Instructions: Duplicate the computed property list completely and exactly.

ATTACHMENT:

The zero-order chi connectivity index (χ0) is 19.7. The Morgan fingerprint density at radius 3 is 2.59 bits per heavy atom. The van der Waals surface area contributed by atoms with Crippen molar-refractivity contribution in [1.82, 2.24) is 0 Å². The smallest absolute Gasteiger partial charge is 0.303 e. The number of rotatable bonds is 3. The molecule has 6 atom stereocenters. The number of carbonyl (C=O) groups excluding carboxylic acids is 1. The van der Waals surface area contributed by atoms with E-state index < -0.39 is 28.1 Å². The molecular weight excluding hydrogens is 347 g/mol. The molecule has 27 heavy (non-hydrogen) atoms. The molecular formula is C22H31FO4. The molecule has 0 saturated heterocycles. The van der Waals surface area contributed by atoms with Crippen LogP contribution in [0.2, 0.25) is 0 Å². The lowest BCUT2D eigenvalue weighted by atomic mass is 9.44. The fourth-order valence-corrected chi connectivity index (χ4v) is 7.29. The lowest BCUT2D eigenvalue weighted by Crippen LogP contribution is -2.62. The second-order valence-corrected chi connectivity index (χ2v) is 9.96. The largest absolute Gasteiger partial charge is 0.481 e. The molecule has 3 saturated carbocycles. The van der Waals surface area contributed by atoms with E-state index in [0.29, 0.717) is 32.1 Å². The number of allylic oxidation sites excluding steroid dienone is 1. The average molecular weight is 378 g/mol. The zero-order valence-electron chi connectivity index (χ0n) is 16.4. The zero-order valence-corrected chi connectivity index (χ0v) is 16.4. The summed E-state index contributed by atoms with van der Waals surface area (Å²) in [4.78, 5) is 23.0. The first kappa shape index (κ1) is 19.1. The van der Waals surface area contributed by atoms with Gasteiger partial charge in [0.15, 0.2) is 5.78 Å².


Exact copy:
The zero-order chi connectivity index (χ0) is 19.7. The Morgan fingerprint density at radius 3 is 2.59 bits per heavy atom. The van der Waals surface area contributed by atoms with Crippen molar-refractivity contribution in [1.82, 2.24) is 0 Å². The smallest absolute Gasteiger partial charge is 0.303 e. The number of rotatable bonds is 3. The molecule has 6 atom stereocenters. The number of carbonyl (C=O) groups excluding carboxylic acids is 1. The van der Waals surface area contributed by atoms with E-state index < -0.39 is 28.1 Å². The molecular weight excluding hydrogens is 347 g/mol. The molecule has 27 heavy (non-hydrogen) atoms. The molecular formula is C22H31FO4. The molecule has 0 saturated heterocycles. The van der Waals surface area contributed by atoms with Crippen LogP contribution in [0.2, 0.25) is 0 Å². The lowest BCUT2D eigenvalue weighted by atomic mass is 9.44. The fourth-order valence-corrected chi connectivity index (χ4v) is 7.29. The lowest BCUT2D eigenvalue weighted by Crippen LogP contribution is -2.62. The second-order valence-corrected chi connectivity index (χ2v) is 9.96. The largest absolute Gasteiger partial charge is 0.481 e. The molecule has 3 saturated carbocycles. The van der Waals surface area contributed by atoms with E-state index in [0.29, 0.717) is 32.1 Å². The number of allylic oxidation sites excluding steroid dienone is 1. The average molecular weight is 378 g/mol. The zero-order valence-electron chi connectivity index (χ0n) is 16.4. The zero-order valence-corrected chi connectivity index (χ0v) is 16.4. The summed E-state index contributed by atoms with van der Waals surface area (Å²) in [4.78, 5) is 23.0. The first kappa shape index (κ1) is 19.1. The van der Waals surface area contributed by atoms with Gasteiger partial charge in [0.15, 0.2) is 5.78 Å².